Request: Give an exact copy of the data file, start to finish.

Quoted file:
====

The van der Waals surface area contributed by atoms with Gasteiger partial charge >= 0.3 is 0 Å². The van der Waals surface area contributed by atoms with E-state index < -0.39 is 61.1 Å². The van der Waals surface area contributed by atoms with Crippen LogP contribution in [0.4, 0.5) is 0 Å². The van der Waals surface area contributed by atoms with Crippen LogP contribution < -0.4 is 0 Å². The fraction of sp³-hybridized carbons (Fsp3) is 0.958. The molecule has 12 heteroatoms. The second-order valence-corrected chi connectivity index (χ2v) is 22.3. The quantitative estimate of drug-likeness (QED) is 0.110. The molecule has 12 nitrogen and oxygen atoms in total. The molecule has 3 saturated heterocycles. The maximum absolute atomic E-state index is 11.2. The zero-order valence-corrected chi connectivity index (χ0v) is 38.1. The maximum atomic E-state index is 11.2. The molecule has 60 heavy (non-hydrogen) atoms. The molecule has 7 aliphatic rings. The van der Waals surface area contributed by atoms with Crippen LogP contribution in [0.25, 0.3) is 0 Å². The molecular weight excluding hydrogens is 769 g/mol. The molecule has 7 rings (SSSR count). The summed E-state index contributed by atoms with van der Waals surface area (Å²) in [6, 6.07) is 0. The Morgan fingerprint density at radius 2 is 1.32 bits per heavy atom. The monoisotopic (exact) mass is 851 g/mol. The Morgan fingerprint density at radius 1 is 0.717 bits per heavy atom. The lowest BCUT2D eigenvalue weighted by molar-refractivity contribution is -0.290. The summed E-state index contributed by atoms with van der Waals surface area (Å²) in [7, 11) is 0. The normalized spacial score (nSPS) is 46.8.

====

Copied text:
The van der Waals surface area contributed by atoms with Gasteiger partial charge >= 0.3 is 0 Å². The van der Waals surface area contributed by atoms with E-state index < -0.39 is 61.1 Å². The van der Waals surface area contributed by atoms with Crippen LogP contribution in [0.4, 0.5) is 0 Å². The van der Waals surface area contributed by atoms with Crippen LogP contribution < -0.4 is 0 Å². The fraction of sp³-hybridized carbons (Fsp3) is 0.958. The molecule has 12 heteroatoms. The second-order valence-corrected chi connectivity index (χ2v) is 22.3. The quantitative estimate of drug-likeness (QED) is 0.110. The molecule has 12 nitrogen and oxygen atoms in total. The molecule has 3 saturated heterocycles. The maximum absolute atomic E-state index is 11.2. The zero-order valence-corrected chi connectivity index (χ0v) is 38.1. The maximum atomic E-state index is 11.2. The molecule has 60 heavy (non-hydrogen) atoms. The molecule has 7 aliphatic rings. The van der Waals surface area contributed by atoms with Crippen LogP contribution in [0.25, 0.3) is 0 Å². The molecular weight excluding hydrogens is 769 g/mol. The molecule has 7 rings (SSSR count). The summed E-state index contributed by atoms with van der Waals surface area (Å²) in [6, 6.07) is 0. The Morgan fingerprint density at radius 2 is 1.32 bits per heavy atom. The monoisotopic (exact) mass is 851 g/mol. The Morgan fingerprint density at radius 1 is 0.717 bits per heavy atom. The lowest BCUT2D eigenvalue weighted by molar-refractivity contribution is -0.290. The summed E-state index contributed by atoms with van der Waals surface area (Å²) in [7, 11) is 0. The normalized spacial score (nSPS) is 46.8.